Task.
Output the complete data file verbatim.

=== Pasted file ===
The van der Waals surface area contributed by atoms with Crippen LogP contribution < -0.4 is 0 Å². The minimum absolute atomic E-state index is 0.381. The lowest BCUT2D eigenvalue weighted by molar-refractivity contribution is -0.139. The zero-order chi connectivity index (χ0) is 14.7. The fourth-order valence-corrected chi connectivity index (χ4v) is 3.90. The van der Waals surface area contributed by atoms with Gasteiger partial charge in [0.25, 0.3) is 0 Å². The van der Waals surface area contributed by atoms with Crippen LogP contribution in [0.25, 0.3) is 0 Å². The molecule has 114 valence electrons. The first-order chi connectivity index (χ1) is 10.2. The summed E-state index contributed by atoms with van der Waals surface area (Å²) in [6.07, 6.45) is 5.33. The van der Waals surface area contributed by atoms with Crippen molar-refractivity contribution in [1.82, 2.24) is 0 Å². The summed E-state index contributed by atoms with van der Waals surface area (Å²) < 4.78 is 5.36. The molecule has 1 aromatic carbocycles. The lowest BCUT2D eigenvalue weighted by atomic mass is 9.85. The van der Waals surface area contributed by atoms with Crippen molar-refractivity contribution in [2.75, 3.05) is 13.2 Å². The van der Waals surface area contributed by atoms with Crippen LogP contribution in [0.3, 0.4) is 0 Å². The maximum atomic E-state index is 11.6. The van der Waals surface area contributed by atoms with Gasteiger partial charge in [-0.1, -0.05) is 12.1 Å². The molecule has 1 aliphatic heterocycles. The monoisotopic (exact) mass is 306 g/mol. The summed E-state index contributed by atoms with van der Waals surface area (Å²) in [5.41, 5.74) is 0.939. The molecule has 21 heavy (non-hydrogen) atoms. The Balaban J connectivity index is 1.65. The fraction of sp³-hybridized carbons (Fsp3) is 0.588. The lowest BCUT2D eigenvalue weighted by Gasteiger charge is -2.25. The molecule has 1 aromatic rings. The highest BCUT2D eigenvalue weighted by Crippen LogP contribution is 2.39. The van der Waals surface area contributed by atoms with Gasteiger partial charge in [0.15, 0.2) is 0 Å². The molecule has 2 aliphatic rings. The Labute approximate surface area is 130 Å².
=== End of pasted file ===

The van der Waals surface area contributed by atoms with Crippen LogP contribution < -0.4 is 0 Å². The minimum absolute atomic E-state index is 0.381. The lowest BCUT2D eigenvalue weighted by molar-refractivity contribution is -0.139. The zero-order chi connectivity index (χ0) is 14.7. The fourth-order valence-corrected chi connectivity index (χ4v) is 3.90. The van der Waals surface area contributed by atoms with Gasteiger partial charge in [0.25, 0.3) is 0 Å². The van der Waals surface area contributed by atoms with Crippen LogP contribution in [0.25, 0.3) is 0 Å². The molecule has 114 valence electrons. The first-order chi connectivity index (χ1) is 10.2. The summed E-state index contributed by atoms with van der Waals surface area (Å²) in [6.07, 6.45) is 5.33. The van der Waals surface area contributed by atoms with Crippen molar-refractivity contribution in [1.82, 2.24) is 0 Å². The summed E-state index contributed by atoms with van der Waals surface area (Å²) < 4.78 is 5.36. The molecule has 1 aromatic carbocycles. The lowest BCUT2D eigenvalue weighted by atomic mass is 9.85. The van der Waals surface area contributed by atoms with Crippen molar-refractivity contribution in [2.75, 3.05) is 13.2 Å². The van der Waals surface area contributed by atoms with Crippen LogP contribution in [0.3, 0.4) is 0 Å². The maximum atomic E-state index is 11.6. The van der Waals surface area contributed by atoms with Gasteiger partial charge in [-0.1, -0.05) is 12.1 Å². The molecule has 1 aliphatic heterocycles. The monoisotopic (exact) mass is 306 g/mol. The summed E-state index contributed by atoms with van der Waals surface area (Å²) in [5.41, 5.74) is 0.939. The molecule has 21 heavy (non-hydrogen) atoms. The Balaban J connectivity index is 1.65. The fraction of sp³-hybridized carbons (Fsp3) is 0.588. The lowest BCUT2D eigenvalue weighted by Gasteiger charge is -2.25. The molecule has 1 aromatic rings. The highest BCUT2D eigenvalue weighted by Crippen LogP contribution is 2.39. The van der Waals surface area contributed by atoms with Gasteiger partial charge in [0.15, 0.2) is 0 Å². The molecule has 2 aliphatic rings. The Labute approximate surface area is 130 Å².